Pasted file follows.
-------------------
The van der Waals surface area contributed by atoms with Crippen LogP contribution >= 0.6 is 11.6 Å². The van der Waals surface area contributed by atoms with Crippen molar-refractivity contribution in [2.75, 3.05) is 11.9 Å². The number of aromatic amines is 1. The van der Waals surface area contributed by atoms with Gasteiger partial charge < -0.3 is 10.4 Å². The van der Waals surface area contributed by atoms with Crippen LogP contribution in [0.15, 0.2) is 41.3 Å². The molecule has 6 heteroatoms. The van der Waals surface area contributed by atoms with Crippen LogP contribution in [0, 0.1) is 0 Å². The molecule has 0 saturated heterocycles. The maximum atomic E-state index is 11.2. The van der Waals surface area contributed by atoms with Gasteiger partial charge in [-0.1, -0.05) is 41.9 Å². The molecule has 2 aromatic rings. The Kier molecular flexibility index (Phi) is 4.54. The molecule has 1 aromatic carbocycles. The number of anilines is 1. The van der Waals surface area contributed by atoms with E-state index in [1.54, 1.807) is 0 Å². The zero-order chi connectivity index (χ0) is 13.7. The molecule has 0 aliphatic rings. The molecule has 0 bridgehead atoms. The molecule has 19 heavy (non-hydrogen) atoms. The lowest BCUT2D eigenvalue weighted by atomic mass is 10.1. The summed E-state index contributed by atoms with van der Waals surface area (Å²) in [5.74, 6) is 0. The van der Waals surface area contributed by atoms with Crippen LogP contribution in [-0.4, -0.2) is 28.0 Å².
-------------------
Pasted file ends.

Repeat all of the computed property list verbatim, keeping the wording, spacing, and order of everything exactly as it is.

The van der Waals surface area contributed by atoms with Crippen LogP contribution >= 0.6 is 11.6 Å². The van der Waals surface area contributed by atoms with Crippen molar-refractivity contribution in [2.75, 3.05) is 11.9 Å². The number of aromatic amines is 1. The van der Waals surface area contributed by atoms with Gasteiger partial charge < -0.3 is 10.4 Å². The van der Waals surface area contributed by atoms with Crippen LogP contribution in [0.15, 0.2) is 41.3 Å². The molecule has 6 heteroatoms. The van der Waals surface area contributed by atoms with Crippen LogP contribution in [0, 0.1) is 0 Å². The molecule has 0 saturated heterocycles. The maximum atomic E-state index is 11.2. The van der Waals surface area contributed by atoms with Gasteiger partial charge in [-0.1, -0.05) is 41.9 Å². The molecule has 2 aromatic rings. The Kier molecular flexibility index (Phi) is 4.54. The molecule has 1 aromatic carbocycles. The number of anilines is 1. The van der Waals surface area contributed by atoms with E-state index in [1.54, 1.807) is 0 Å². The zero-order chi connectivity index (χ0) is 13.7. The molecule has 0 aliphatic rings. The molecule has 0 bridgehead atoms. The molecule has 19 heavy (non-hydrogen) atoms. The lowest BCUT2D eigenvalue weighted by atomic mass is 10.1. The summed E-state index contributed by atoms with van der Waals surface area (Å²) in [5.74, 6) is 0. The van der Waals surface area contributed by atoms with Crippen LogP contribution in [-0.4, -0.2) is 28.0 Å².